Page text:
Reviewed by Sep 30, 2020| Updated on
A pension or annuity plan that is going to pay out the proceeds to only one individual is referred to as a single-life payout. Single-life payout is one of the two options of payout that employers make use of to settle the retirement benefits or proceeds.
When an employee retires, he or she has the option of choosing a single-life payout or a joint-life payout. Under a single-life payout, only the employee will keep receiving the payments for the rest of his life. The payments will stop once the person is no more. Most pension plans follow the single-life payout option.
If an employee does not want to opt for a single-life payout option, then they can alternatively choose to avail a joint-life payout option. Under this option, the payments will continue to flow even after the death of the retiree to someone else. It may be a spouse or children.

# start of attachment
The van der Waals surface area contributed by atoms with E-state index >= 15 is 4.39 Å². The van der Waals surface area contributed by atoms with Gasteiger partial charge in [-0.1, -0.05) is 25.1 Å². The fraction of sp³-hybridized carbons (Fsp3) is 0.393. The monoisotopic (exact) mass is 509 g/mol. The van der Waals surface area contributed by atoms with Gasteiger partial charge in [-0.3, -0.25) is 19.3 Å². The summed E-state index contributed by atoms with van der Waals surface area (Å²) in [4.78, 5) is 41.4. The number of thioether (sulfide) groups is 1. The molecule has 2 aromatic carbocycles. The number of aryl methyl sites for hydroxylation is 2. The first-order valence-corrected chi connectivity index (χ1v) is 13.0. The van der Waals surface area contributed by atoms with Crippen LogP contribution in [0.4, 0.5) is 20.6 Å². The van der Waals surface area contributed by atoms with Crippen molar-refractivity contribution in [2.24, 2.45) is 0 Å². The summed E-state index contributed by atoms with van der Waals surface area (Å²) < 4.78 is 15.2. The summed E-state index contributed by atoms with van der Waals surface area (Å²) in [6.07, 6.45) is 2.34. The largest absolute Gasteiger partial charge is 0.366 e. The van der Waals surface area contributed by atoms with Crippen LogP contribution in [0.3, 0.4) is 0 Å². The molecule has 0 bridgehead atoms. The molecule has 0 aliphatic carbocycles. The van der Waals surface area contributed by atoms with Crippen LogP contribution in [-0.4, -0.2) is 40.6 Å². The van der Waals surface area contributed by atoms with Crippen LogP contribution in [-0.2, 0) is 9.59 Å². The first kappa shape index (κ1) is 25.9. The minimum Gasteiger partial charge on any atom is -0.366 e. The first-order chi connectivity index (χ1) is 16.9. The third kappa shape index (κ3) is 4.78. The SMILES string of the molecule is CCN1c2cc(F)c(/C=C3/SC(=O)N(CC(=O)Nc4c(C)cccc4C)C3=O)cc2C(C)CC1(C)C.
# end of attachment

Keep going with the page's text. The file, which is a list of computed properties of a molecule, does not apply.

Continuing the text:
Most plans limit the survivor benefits only to the immediate family members. Generally, the payment which is made periodically under the joint-life payout plans will be lower than the amount that is going to be paid out under the single-life payout option. This is because the payments will continue even after the death of the employee or retiree.
Let’s understand the single-life payout option with an example. Consider Mr XYZ serves for fifteen years at a company ABC. He then goes on to retire at the age of 65 years. As per the company’s pension scheme, he is qualified to get a monthly payout of Rs 25,000 under the single-life payout option.
Mr XYZ is going to receive the payments until his death. The payment will terminate when he dies. If Mr XYZ wants the payments to continue flowing into his wife’s account even after his death, then he can opt for a joint-life payout. But, under this plan, the payment receivable is only Rs 20,000.